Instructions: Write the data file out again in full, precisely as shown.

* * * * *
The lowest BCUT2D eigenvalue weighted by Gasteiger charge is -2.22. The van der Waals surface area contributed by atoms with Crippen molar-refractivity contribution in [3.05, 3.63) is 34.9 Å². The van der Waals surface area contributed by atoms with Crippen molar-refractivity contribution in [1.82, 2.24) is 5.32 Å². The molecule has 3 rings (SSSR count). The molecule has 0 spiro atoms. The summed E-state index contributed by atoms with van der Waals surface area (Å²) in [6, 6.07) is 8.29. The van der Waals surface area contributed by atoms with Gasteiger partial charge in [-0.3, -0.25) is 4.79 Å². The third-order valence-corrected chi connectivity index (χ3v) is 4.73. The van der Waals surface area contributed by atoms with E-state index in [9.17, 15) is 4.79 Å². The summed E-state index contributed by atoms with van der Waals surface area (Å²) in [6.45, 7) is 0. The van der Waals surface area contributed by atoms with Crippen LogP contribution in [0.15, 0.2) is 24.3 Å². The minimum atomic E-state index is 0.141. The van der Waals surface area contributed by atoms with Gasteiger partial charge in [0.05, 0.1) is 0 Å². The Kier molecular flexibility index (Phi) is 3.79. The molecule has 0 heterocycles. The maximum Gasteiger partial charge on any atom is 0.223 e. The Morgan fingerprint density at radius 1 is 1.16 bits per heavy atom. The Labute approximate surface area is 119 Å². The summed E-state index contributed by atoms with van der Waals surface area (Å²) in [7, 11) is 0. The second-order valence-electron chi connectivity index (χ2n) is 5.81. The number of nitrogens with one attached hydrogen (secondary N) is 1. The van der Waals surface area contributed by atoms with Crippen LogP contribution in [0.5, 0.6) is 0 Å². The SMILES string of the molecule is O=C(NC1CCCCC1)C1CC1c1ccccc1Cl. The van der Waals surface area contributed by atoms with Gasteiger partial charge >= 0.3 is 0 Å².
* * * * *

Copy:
The lowest BCUT2D eigenvalue weighted by Gasteiger charge is -2.22. The van der Waals surface area contributed by atoms with Crippen molar-refractivity contribution in [3.05, 3.63) is 34.9 Å². The van der Waals surface area contributed by atoms with Crippen molar-refractivity contribution in [1.82, 2.24) is 5.32 Å². The molecule has 3 rings (SSSR count). The molecule has 0 spiro atoms. The summed E-state index contributed by atoms with van der Waals surface area (Å²) in [6, 6.07) is 8.29. The van der Waals surface area contributed by atoms with Gasteiger partial charge in [-0.3, -0.25) is 4.79 Å². The third-order valence-corrected chi connectivity index (χ3v) is 4.73. The van der Waals surface area contributed by atoms with E-state index in [9.17, 15) is 4.79 Å². The summed E-state index contributed by atoms with van der Waals surface area (Å²) in [6.45, 7) is 0. The van der Waals surface area contributed by atoms with Crippen LogP contribution in [0.15, 0.2) is 24.3 Å². The minimum atomic E-state index is 0.141. The van der Waals surface area contributed by atoms with Gasteiger partial charge in [0.05, 0.1) is 0 Å². The Kier molecular flexibility index (Phi) is 3.79. The molecule has 0 heterocycles. The maximum Gasteiger partial charge on any atom is 0.223 e. The Morgan fingerprint density at radius 1 is 1.16 bits per heavy atom. The Labute approximate surface area is 119 Å². The summed E-state index contributed by atoms with van der Waals surface area (Å²) in [7, 11) is 0. The second-order valence-electron chi connectivity index (χ2n) is 5.81. The number of nitrogens with one attached hydrogen (secondary N) is 1. The van der Waals surface area contributed by atoms with Crippen LogP contribution in [0.5, 0.6) is 0 Å². The SMILES string of the molecule is O=C(NC1CCCCC1)C1CC1c1ccccc1Cl. The van der Waals surface area contributed by atoms with Gasteiger partial charge >= 0.3 is 0 Å².